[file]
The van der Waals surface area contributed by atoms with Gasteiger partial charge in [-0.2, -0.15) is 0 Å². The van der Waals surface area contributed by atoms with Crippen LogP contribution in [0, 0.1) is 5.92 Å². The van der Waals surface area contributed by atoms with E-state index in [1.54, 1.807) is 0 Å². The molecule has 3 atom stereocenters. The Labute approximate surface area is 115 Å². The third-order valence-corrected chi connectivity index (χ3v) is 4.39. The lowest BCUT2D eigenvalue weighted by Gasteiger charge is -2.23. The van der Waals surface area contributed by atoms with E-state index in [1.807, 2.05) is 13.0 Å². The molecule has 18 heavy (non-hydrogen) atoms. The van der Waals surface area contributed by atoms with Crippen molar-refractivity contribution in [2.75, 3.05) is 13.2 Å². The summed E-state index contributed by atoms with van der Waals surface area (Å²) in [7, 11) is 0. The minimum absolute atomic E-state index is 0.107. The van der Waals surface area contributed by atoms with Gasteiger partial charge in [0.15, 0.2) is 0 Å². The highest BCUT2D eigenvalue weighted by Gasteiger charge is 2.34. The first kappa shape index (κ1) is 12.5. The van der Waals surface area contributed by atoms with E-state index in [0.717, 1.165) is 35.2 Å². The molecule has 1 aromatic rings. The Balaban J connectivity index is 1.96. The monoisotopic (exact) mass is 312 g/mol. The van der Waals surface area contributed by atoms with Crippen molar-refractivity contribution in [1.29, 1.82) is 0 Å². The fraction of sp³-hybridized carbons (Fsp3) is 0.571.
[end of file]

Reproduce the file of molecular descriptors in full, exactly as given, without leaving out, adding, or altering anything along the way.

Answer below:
The van der Waals surface area contributed by atoms with Gasteiger partial charge in [-0.2, -0.15) is 0 Å². The van der Waals surface area contributed by atoms with Crippen LogP contribution in [0, 0.1) is 5.92 Å². The van der Waals surface area contributed by atoms with E-state index in [1.54, 1.807) is 0 Å². The molecule has 3 atom stereocenters. The Labute approximate surface area is 115 Å². The third-order valence-corrected chi connectivity index (χ3v) is 4.39. The lowest BCUT2D eigenvalue weighted by Gasteiger charge is -2.23. The van der Waals surface area contributed by atoms with E-state index in [1.807, 2.05) is 13.0 Å². The molecule has 18 heavy (non-hydrogen) atoms. The van der Waals surface area contributed by atoms with Crippen molar-refractivity contribution in [2.75, 3.05) is 13.2 Å². The summed E-state index contributed by atoms with van der Waals surface area (Å²) in [7, 11) is 0. The minimum absolute atomic E-state index is 0.107. The van der Waals surface area contributed by atoms with Gasteiger partial charge in [0.15, 0.2) is 0 Å². The highest BCUT2D eigenvalue weighted by Gasteiger charge is 2.34. The first kappa shape index (κ1) is 12.5. The van der Waals surface area contributed by atoms with E-state index in [0.717, 1.165) is 35.2 Å². The molecule has 1 aromatic rings. The Balaban J connectivity index is 1.96. The monoisotopic (exact) mass is 312 g/mol. The van der Waals surface area contributed by atoms with Crippen molar-refractivity contribution in [1.29, 1.82) is 0 Å². The fraction of sp³-hybridized carbons (Fsp3) is 0.571.